Assembly Republicans Propose New Round of COVID-19 Legislation

Politics

Assembly Republicans Propose New Round of COVID-19 Legislation

The legislation would create a $100 million fund to be used for pandemic-related expenses as well as provide for more legislative oversight over the pandemic response.

By Will Kenneally

December 1, 2020

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Robin Vos

Assembly Speaker Robin Vos is seen on Jan. 22, 2019, during Gov. Tony Evers’ first State of the State address in Madison, Wis. (Courtesy: Emily Hamer / Wisconsin Watch)


Wisconsin Assembly Republicans released a proposed package of COVID-19 bills that provide for more legislative oversight on the handling of the pandemic as well as allocate more resources to combat the virus.

The topline number from the package is the creation of a $100 million fund to be used for pandemic-related expenses. The legislation would also direct the state Department of Health Services to help fund twice the number of local public health officers currently on the books.

Coinciding with the disbursement are provisions to require the Joint Committee on Finance to have approval over the state’s vaccine distribution plan and any federal funds that are allocated to Wisconsin.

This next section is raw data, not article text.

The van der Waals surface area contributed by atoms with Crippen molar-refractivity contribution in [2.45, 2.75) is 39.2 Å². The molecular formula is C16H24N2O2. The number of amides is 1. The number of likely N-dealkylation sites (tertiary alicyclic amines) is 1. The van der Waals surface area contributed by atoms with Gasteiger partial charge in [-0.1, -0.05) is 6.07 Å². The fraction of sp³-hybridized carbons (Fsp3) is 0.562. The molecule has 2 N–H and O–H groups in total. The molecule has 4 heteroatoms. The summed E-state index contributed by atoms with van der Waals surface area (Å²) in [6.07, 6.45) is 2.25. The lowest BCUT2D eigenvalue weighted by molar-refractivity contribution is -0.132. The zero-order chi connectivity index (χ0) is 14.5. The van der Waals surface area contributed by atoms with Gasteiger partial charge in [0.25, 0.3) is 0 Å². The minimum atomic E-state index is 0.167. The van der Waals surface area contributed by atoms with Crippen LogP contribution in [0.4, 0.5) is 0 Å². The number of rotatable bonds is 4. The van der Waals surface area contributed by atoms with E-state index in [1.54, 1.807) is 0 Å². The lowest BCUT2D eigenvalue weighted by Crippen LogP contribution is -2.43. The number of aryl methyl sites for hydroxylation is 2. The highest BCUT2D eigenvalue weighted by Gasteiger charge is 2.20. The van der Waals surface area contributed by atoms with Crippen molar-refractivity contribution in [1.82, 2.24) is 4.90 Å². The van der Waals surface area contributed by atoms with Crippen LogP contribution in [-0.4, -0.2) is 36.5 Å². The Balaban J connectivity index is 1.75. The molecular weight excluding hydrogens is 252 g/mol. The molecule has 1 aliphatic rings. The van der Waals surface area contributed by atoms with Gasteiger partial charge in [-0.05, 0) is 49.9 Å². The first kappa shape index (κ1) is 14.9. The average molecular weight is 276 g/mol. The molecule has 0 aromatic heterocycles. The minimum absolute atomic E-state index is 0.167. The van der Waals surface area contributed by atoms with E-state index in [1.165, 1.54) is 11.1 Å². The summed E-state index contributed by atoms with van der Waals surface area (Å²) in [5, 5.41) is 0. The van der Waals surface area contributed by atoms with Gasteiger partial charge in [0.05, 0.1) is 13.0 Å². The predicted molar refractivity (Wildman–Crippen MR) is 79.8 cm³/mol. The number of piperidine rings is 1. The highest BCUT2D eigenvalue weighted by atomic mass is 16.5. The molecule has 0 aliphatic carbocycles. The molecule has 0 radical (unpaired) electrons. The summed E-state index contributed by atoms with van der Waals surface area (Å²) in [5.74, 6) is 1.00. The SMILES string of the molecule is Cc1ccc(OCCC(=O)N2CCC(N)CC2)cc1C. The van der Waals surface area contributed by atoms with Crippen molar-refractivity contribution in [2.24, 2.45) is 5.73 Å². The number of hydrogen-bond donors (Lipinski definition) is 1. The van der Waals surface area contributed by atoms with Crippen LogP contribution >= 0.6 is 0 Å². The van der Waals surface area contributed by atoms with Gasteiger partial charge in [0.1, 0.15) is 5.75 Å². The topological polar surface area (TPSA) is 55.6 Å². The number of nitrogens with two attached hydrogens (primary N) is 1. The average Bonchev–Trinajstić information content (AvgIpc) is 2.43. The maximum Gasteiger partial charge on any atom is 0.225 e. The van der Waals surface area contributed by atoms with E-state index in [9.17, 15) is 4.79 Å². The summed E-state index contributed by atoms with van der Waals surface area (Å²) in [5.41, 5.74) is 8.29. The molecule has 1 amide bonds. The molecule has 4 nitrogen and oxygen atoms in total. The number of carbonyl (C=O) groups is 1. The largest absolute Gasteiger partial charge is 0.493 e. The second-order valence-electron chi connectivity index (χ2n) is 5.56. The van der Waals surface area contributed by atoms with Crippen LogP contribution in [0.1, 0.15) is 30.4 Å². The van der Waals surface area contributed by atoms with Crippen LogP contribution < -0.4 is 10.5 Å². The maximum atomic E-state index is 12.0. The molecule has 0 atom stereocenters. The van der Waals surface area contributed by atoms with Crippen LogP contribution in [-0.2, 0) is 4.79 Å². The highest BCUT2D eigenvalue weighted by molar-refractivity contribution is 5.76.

The package of bills would also codify issues Wisconsin conservatives have challenged since the beginning of the pandemic, including a limit to local public health officers’ ability to issue capacity limits on businesses, as well as an outright prohibition on banning gatherings in churches.

“After working through ideas and discussions with Assembly GOP members, we have created a robust package to address the critical needs of our state,” Assembly Speaker Robin Vos said in a release.

The speaker said he built off proposals from the governor for a second round of coronavirus aid. The package includes some provisions that were passed by the governor and Legislature in the spring, including the ability for the governor to transfer state employees between agencies to help in response to the pandemic.

The legislation has some requirements of the executive branch however, like requiring state workers outside of the UW System to return to their offices no later than Jan. 31, 2021 unless they receive a written note from a doctor.

“We look forward to working with our legislative colleagues and the Governor on bipartisan solutions that the state deserves in this crisis,” Vos said.

The governor said during a Tuesday media briefing he was meeting with Republican leaders on a COVID-19 response bill later that day.

Legislative Democrats however, said the bills served to sew more division.

“So many extremely politically divisive items at a time when we need the opposite,” Assembly Minority Leader Gordon Hintz said of the legislation. “WI Republicans haven’t responded to COVID; have sued [Evers] over his response on Covid; and now have provisions that would limit the ability of any local government to respond to Covid.”

Vos said he hopes to take up the legislation before the end of the year. The Legislature last convened in April, during a session in which it passed the state’s initial COVID-19 aid legislation.


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